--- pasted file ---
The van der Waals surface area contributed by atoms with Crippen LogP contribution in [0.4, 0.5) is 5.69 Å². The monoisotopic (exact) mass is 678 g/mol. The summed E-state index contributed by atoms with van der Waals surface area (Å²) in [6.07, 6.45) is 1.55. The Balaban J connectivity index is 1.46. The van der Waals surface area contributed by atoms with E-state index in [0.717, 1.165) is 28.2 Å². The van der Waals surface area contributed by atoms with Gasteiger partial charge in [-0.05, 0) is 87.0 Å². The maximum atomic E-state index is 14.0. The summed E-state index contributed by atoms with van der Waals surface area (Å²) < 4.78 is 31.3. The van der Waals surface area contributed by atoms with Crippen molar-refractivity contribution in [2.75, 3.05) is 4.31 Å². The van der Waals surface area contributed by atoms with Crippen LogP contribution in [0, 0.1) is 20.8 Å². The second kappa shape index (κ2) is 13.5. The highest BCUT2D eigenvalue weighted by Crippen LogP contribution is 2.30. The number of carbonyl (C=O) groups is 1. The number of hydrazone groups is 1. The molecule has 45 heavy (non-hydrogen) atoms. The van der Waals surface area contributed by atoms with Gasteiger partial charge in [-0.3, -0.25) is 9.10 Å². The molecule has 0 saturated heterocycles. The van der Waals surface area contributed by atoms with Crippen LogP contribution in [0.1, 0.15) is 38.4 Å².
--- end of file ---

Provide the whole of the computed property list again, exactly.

The van der Waals surface area contributed by atoms with Crippen LogP contribution in [0.4, 0.5) is 5.69 Å². The monoisotopic (exact) mass is 678 g/mol. The summed E-state index contributed by atoms with van der Waals surface area (Å²) in [6.07, 6.45) is 1.55. The Balaban J connectivity index is 1.46. The van der Waals surface area contributed by atoms with E-state index in [0.717, 1.165) is 28.2 Å². The van der Waals surface area contributed by atoms with Gasteiger partial charge in [-0.05, 0) is 87.0 Å². The maximum atomic E-state index is 14.0. The summed E-state index contributed by atoms with van der Waals surface area (Å²) < 4.78 is 31.3. The van der Waals surface area contributed by atoms with Crippen molar-refractivity contribution in [2.75, 3.05) is 4.31 Å². The van der Waals surface area contributed by atoms with Crippen LogP contribution in [0, 0.1) is 20.8 Å². The second kappa shape index (κ2) is 13.5. The highest BCUT2D eigenvalue weighted by Crippen LogP contribution is 2.30. The number of carbonyl (C=O) groups is 1. The number of hydrazone groups is 1. The molecule has 45 heavy (non-hydrogen) atoms. The van der Waals surface area contributed by atoms with Gasteiger partial charge in [-0.3, -0.25) is 9.10 Å². The molecule has 0 saturated heterocycles. The van der Waals surface area contributed by atoms with Crippen LogP contribution in [0.1, 0.15) is 38.4 Å².